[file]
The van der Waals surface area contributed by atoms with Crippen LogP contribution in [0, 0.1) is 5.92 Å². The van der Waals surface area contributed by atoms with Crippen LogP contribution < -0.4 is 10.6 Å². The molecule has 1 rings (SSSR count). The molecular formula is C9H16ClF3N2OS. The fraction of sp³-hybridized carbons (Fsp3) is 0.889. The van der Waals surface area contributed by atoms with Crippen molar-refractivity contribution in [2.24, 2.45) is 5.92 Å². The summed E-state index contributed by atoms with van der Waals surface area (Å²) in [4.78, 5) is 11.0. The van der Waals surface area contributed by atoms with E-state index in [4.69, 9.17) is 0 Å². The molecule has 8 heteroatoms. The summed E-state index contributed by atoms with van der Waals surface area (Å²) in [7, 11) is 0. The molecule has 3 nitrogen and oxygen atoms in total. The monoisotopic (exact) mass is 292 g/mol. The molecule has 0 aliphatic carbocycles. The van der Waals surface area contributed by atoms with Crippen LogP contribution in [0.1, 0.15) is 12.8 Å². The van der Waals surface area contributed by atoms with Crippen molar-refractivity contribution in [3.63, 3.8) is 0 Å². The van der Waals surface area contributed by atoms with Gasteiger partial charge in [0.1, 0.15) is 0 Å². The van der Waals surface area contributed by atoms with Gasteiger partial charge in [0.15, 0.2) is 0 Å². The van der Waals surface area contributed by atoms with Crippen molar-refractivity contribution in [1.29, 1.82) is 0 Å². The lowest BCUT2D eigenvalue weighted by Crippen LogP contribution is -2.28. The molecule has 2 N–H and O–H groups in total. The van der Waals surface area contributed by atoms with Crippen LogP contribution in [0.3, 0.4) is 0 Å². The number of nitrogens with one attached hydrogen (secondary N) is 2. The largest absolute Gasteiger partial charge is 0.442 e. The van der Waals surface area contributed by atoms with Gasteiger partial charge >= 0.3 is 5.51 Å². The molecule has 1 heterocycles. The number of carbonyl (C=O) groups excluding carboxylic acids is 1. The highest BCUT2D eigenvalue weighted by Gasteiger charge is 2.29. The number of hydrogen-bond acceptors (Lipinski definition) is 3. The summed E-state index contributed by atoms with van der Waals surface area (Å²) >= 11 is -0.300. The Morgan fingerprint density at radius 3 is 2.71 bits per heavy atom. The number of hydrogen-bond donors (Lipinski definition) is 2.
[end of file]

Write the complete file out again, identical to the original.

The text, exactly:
The van der Waals surface area contributed by atoms with Crippen LogP contribution in [0, 0.1) is 5.92 Å². The van der Waals surface area contributed by atoms with Crippen LogP contribution < -0.4 is 10.6 Å². The molecule has 1 rings (SSSR count). The molecular formula is C9H16ClF3N2OS. The fraction of sp³-hybridized carbons (Fsp3) is 0.889. The van der Waals surface area contributed by atoms with Crippen molar-refractivity contribution in [2.24, 2.45) is 5.92 Å². The summed E-state index contributed by atoms with van der Waals surface area (Å²) in [4.78, 5) is 11.0. The van der Waals surface area contributed by atoms with E-state index in [4.69, 9.17) is 0 Å². The molecule has 8 heteroatoms. The summed E-state index contributed by atoms with van der Waals surface area (Å²) in [7, 11) is 0. The molecule has 3 nitrogen and oxygen atoms in total. The monoisotopic (exact) mass is 292 g/mol. The molecule has 0 aliphatic carbocycles. The van der Waals surface area contributed by atoms with Crippen LogP contribution in [0.1, 0.15) is 12.8 Å². The van der Waals surface area contributed by atoms with Crippen molar-refractivity contribution in [3.63, 3.8) is 0 Å². The van der Waals surface area contributed by atoms with Gasteiger partial charge in [0.1, 0.15) is 0 Å². The van der Waals surface area contributed by atoms with Gasteiger partial charge in [0.15, 0.2) is 0 Å². The van der Waals surface area contributed by atoms with Crippen molar-refractivity contribution in [1.29, 1.82) is 0 Å². The lowest BCUT2D eigenvalue weighted by Crippen LogP contribution is -2.28. The molecule has 2 N–H and O–H groups in total. The van der Waals surface area contributed by atoms with Crippen LogP contribution in [0.3, 0.4) is 0 Å². The number of nitrogens with one attached hydrogen (secondary N) is 2. The largest absolute Gasteiger partial charge is 0.442 e. The van der Waals surface area contributed by atoms with Gasteiger partial charge >= 0.3 is 5.51 Å². The molecule has 1 heterocycles. The number of carbonyl (C=O) groups excluding carboxylic acids is 1. The highest BCUT2D eigenvalue weighted by Gasteiger charge is 2.29. The number of hydrogen-bond acceptors (Lipinski definition) is 3. The summed E-state index contributed by atoms with van der Waals surface area (Å²) >= 11 is -0.300. The Morgan fingerprint density at radius 3 is 2.71 bits per heavy atom. The number of hydrogen-bond donors (Lipinski definition) is 2.